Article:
We spent the remainder of the evening sharing stories and whiskey. But the efforts of riding to the cafe had taken their toll and by 9.30 most of us had retired to bed. Now in a barn of 18 men there’s bound to be the odd snorer. Usually it keeps me awake but fortunately there were two, one either side of me. Mono-snore is a horrible sleep distraction as the mind has the other side of the head with which to compare somehow amplifying the annoyance. However, stereo-snore appears to be survivable, almost comforting as the head just cannot escape. I was lullabied to sleep by unconscious  male growlings, the only other disturbance being the screams in the night of a man suffering from cramp .. I think?

Morning saw the weather abate and minimal faff as we assembled outside for a group picture. It soon became apparent why, as a short ride later we were outside of the cafe again, which was shut. Some mild begging and 18 jangling wallets convinced the owner to open early and continue to charge a more than reasonable two pounds for pressing a button on a coffee machine. My table ordered “super sausage” sandwiches. For the uninitiated these are normal sausage sandwiches that have been labelled “super” to make them taste better. We watched the rain dash against the window whilst chorusing “same again” at the cafe owner. Until one brave soul finally convinced us to head out onto the bikes. A rash decision as a few miles down the road the rain morphed into hail.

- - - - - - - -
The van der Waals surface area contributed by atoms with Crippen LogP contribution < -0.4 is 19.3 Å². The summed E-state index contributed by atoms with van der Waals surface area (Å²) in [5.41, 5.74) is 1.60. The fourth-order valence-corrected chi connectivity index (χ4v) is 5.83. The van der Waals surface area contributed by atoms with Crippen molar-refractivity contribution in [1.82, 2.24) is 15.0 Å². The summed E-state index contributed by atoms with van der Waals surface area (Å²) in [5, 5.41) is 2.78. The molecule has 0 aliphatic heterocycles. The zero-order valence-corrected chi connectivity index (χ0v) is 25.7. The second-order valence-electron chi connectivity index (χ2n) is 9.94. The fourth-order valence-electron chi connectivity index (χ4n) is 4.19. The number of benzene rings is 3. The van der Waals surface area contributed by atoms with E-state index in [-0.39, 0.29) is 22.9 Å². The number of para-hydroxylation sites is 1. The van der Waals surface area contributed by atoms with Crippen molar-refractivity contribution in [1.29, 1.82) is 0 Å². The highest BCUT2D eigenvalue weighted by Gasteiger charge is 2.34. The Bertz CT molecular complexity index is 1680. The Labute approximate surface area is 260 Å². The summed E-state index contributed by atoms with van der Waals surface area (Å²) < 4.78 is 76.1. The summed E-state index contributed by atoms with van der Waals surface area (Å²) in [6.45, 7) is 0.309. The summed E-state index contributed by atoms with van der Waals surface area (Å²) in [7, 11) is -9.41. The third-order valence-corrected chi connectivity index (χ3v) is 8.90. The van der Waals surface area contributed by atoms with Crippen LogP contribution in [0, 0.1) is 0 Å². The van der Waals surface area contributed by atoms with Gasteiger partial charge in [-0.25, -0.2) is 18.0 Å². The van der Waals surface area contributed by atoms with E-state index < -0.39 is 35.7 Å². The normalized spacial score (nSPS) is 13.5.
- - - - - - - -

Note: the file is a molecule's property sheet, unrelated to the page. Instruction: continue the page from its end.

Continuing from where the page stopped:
The journey back to the cars was relatively uneventful and for me full of an ingredient that is sadly lacking from most of my rides, chat. I realised that I’ve spent most of my year hooning round the place like a weasel on speed desperately trying to get my rides done in the shortest possible time. This is great for the legs and occasionally good for the head. But the Welsh winter bivy introduced  a new element of marginal gain into my cycling. This was a ride defined by companionship and shared interest, not who could descend the fastest or win each and every climb. I realised that the cafe and barn were the most important elements, as how can you take the piss when you’re blowing out of your arse? We did just over twenty miles for the weekend, Strava had left messages to ask if I was alright?  I ignored their calls as I laid my bike to rest next to my car at the end of my ride and prepared to pack to head home. Content in the knowledge that I’d been part of something that everyone had enjoyed more for the company than the ride. Driving home I switched on the radio and Bryan Adam’s Summer of ’69 was playing. When it came to the line “Those were the best days of my life” I switched over, I hate that pretentious Canadian wanker.